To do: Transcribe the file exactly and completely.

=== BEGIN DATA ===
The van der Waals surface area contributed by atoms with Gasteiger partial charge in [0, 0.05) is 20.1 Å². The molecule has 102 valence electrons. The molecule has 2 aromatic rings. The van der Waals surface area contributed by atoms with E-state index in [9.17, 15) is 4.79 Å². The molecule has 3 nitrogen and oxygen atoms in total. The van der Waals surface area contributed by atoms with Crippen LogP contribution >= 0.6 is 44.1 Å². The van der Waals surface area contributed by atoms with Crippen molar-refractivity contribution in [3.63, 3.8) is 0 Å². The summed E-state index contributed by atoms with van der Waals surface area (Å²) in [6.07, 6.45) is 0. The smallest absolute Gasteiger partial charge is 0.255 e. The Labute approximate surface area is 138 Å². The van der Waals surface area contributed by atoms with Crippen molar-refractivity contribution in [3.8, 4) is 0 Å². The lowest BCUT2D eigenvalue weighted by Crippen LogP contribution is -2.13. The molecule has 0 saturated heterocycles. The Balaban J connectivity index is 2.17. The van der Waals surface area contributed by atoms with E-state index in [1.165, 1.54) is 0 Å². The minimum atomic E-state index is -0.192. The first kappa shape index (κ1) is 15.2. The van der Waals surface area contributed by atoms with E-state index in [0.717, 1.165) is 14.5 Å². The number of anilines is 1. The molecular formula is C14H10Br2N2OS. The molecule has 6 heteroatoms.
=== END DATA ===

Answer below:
The van der Waals surface area contributed by atoms with Gasteiger partial charge in [0, 0.05) is 20.1 Å². The molecule has 102 valence electrons. The molecule has 2 aromatic rings. The van der Waals surface area contributed by atoms with E-state index in [9.17, 15) is 4.79 Å². The molecule has 3 nitrogen and oxygen atoms in total. The van der Waals surface area contributed by atoms with Crippen LogP contribution >= 0.6 is 44.1 Å². The van der Waals surface area contributed by atoms with Crippen molar-refractivity contribution in [3.63, 3.8) is 0 Å². The summed E-state index contributed by atoms with van der Waals surface area (Å²) in [6.07, 6.45) is 0. The smallest absolute Gasteiger partial charge is 0.255 e. The Labute approximate surface area is 138 Å². The van der Waals surface area contributed by atoms with Crippen molar-refractivity contribution in [3.8, 4) is 0 Å². The lowest BCUT2D eigenvalue weighted by Crippen LogP contribution is -2.13. The molecule has 0 saturated heterocycles. The Balaban J connectivity index is 2.17. The van der Waals surface area contributed by atoms with E-state index in [1.165, 1.54) is 0 Å². The minimum atomic E-state index is -0.192. The first kappa shape index (κ1) is 15.2. The van der Waals surface area contributed by atoms with E-state index in [0.717, 1.165) is 14.5 Å². The number of anilines is 1. The molecular formula is C14H10Br2N2OS. The molecule has 6 heteroatoms.